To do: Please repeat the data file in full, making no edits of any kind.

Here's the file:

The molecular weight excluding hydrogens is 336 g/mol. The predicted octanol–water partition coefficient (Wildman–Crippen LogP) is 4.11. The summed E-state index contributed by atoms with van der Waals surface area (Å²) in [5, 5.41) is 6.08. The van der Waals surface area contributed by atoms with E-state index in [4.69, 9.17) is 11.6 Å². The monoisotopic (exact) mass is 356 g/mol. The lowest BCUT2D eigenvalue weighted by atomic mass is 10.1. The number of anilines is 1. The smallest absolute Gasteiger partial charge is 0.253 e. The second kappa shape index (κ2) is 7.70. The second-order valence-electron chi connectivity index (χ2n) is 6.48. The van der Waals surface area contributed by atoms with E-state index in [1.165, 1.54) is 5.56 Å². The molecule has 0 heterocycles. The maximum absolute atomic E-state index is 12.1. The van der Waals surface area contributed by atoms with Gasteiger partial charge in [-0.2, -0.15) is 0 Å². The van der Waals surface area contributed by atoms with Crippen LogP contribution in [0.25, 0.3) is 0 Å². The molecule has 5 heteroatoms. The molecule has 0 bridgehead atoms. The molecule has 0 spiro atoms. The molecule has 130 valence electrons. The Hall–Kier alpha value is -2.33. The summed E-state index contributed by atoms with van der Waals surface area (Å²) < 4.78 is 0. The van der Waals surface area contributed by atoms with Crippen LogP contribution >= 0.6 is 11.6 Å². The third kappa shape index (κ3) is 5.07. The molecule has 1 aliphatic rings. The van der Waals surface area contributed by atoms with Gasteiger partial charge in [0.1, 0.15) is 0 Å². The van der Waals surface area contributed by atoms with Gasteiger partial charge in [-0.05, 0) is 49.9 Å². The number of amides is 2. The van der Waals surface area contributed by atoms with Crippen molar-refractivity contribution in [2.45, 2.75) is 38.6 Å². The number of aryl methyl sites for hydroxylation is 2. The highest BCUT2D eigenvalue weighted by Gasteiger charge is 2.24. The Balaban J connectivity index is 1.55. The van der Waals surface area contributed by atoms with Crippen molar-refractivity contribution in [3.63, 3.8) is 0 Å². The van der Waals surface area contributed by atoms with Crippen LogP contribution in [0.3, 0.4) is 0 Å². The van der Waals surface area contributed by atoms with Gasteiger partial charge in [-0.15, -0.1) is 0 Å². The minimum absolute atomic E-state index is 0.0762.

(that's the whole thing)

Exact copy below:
The molecular weight excluding hydrogens is 336 g/mol. The predicted octanol–water partition coefficient (Wildman–Crippen LogP) is 4.11. The summed E-state index contributed by atoms with van der Waals surface area (Å²) in [5, 5.41) is 6.08. The van der Waals surface area contributed by atoms with E-state index in [4.69, 9.17) is 11.6 Å². The monoisotopic (exact) mass is 356 g/mol. The lowest BCUT2D eigenvalue weighted by atomic mass is 10.1. The number of anilines is 1. The smallest absolute Gasteiger partial charge is 0.253 e. The second kappa shape index (κ2) is 7.70. The second-order valence-electron chi connectivity index (χ2n) is 6.48. The van der Waals surface area contributed by atoms with E-state index in [1.165, 1.54) is 5.56 Å². The molecule has 0 heterocycles. The maximum absolute atomic E-state index is 12.1. The van der Waals surface area contributed by atoms with Gasteiger partial charge in [-0.2, -0.15) is 0 Å². The van der Waals surface area contributed by atoms with Crippen LogP contribution in [0.25, 0.3) is 0 Å². The molecule has 5 heteroatoms. The molecule has 0 bridgehead atoms. The molecule has 0 spiro atoms. The molecule has 130 valence electrons. The Hall–Kier alpha value is -2.33. The summed E-state index contributed by atoms with van der Waals surface area (Å²) < 4.78 is 0. The van der Waals surface area contributed by atoms with Crippen LogP contribution >= 0.6 is 11.6 Å². The third kappa shape index (κ3) is 5.07. The molecule has 1 aliphatic rings. The van der Waals surface area contributed by atoms with Gasteiger partial charge in [0.1, 0.15) is 0 Å². The van der Waals surface area contributed by atoms with Gasteiger partial charge in [-0.05, 0) is 49.9 Å². The number of amides is 2. The van der Waals surface area contributed by atoms with Crippen molar-refractivity contribution in [2.45, 2.75) is 38.6 Å². The number of aryl methyl sites for hydroxylation is 2. The highest BCUT2D eigenvalue weighted by Gasteiger charge is 2.24. The Balaban J connectivity index is 1.55. The van der Waals surface area contributed by atoms with Crippen molar-refractivity contribution in [3.63, 3.8) is 0 Å². The van der Waals surface area contributed by atoms with Crippen LogP contribution in [0.3, 0.4) is 0 Å². The van der Waals surface area contributed by atoms with Gasteiger partial charge in [-0.15, -0.1) is 0 Å². The minimum absolute atomic E-state index is 0.0762.